Half of USA adults have high blood pressure under new guidelines

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In the first change to blood pressure guidelines in 14 years, the American Heart Association and the American College of Cardiology say that the threshold for high blood pressure should be lower.

According to a release from the AHA, patients with a blood pressure reading of 130/80 should now be considered to have hypertension, or abnormally high blood pressure.

Americans will be getting instructions on how to check their blood pressure every day to keep up with how they are doing. And thirdly, we set lower blood pressure targets during treatment. This added pressure causes the heart to work too hard and blood vessels to function less effectively.

Joaquin E. Cigarroa, MD, the head of the division of cardiovascular medicine at Oregon Health and Science University, said 70 percent of the people now recognized at increased risk can be treated with nutrition and lifestyle changes alone.

For the past 14 years, high blood pressure has been defined as 140/90, and approximately one in every three people in the USA are now diagnosed under this measurement.

Ferdinand said he hopes the new guidelines will push clinicians to treat patients earlier on, which could reduce the number of cardiac-related deaths, specifically heart attack and stokes.

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Under the new guidelines, 120 or less is still normal blood pressure, but up to 129 is considered elevated. High blood pressure can stress vessels and cause them to be less elastic, which can increase the risk of heart disease and stroke. In addition to tightening the definition of high blood pressure, the new report does away with the old category of "pre-hypertension", which was defined as a top (systolic) reading of 120 to 139 or a bottom (diastolic) number between 80 and 89. The guidelines point out that patients with Stage 1 high blood pressure (130-139/80-89 mm Hg) who also have other issues that increase their risk for heart attack and stroke, such as diabetes, should start medication while also working on lifestyle changes. Prescriptions for blood pressure drugs are not expected to leap under the guidelines, experts said. The prevalence of high blood pressure is expected to triple among men under age 45 and double among women under 45.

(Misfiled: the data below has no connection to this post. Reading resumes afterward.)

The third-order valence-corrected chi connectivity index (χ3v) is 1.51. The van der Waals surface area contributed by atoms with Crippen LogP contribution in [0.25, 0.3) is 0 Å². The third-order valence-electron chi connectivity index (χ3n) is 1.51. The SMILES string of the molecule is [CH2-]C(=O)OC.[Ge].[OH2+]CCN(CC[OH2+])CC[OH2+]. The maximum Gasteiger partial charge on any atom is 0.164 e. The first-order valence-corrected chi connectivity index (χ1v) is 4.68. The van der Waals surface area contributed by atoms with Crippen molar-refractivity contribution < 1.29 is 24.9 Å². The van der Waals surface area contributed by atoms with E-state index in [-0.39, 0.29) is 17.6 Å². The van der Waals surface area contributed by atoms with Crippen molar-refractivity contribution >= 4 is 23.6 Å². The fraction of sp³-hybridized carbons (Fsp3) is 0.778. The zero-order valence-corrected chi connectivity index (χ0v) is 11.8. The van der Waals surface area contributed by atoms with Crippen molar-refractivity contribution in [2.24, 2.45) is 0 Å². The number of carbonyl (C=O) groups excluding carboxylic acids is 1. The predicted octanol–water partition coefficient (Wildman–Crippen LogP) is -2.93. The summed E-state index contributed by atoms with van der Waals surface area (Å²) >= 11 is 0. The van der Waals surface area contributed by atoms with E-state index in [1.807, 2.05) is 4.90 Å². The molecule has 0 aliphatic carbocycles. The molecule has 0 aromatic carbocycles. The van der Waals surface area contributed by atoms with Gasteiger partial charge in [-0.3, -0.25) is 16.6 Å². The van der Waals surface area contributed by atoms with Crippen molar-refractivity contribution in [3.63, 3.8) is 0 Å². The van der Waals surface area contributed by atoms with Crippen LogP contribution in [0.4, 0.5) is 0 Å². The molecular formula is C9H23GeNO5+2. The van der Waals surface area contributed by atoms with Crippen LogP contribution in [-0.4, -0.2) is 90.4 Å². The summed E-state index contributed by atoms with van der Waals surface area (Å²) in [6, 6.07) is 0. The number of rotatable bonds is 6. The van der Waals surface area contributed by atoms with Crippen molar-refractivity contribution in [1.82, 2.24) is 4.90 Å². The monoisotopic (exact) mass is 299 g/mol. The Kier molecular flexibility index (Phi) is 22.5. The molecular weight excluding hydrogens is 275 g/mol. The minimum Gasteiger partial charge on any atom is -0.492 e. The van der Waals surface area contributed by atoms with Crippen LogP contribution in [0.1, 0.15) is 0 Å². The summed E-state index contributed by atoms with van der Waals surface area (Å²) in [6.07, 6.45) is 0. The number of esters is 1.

Of the estimated 14 percent more adults to be classified with high blood pressure, about one in five will need medication, according to Paul Whelton, M.D., who chaired the guideline writing committee. "Normal hasn't changed. We are still saying that it is great and it is normal to have a systolic blood pressure reading below 120 and a diastolic reading under 80", Whelton said.

Still, only about half of Americans with hypertension under the old guidelines have it under control, said Whelton, the guideline chair.

The new guidelines "take advantage of evidence nearly up to the minute, so they are very current", Whelton said. The studies were reviewed by 52 experts who submitted close to 1,000 questions, and approved by 11 partnering medical organizations. The lower number is the diastolic reading, or the pressure level between the contractions when the heart is filling with blood.

Stage 2: Systolic of 140 or higher. Ferdinand is a professor of Clinical Medicine at the Tulane University Heart and Vascular Institute and said rates of hypertension are even higher in the South than in other parts of the country.

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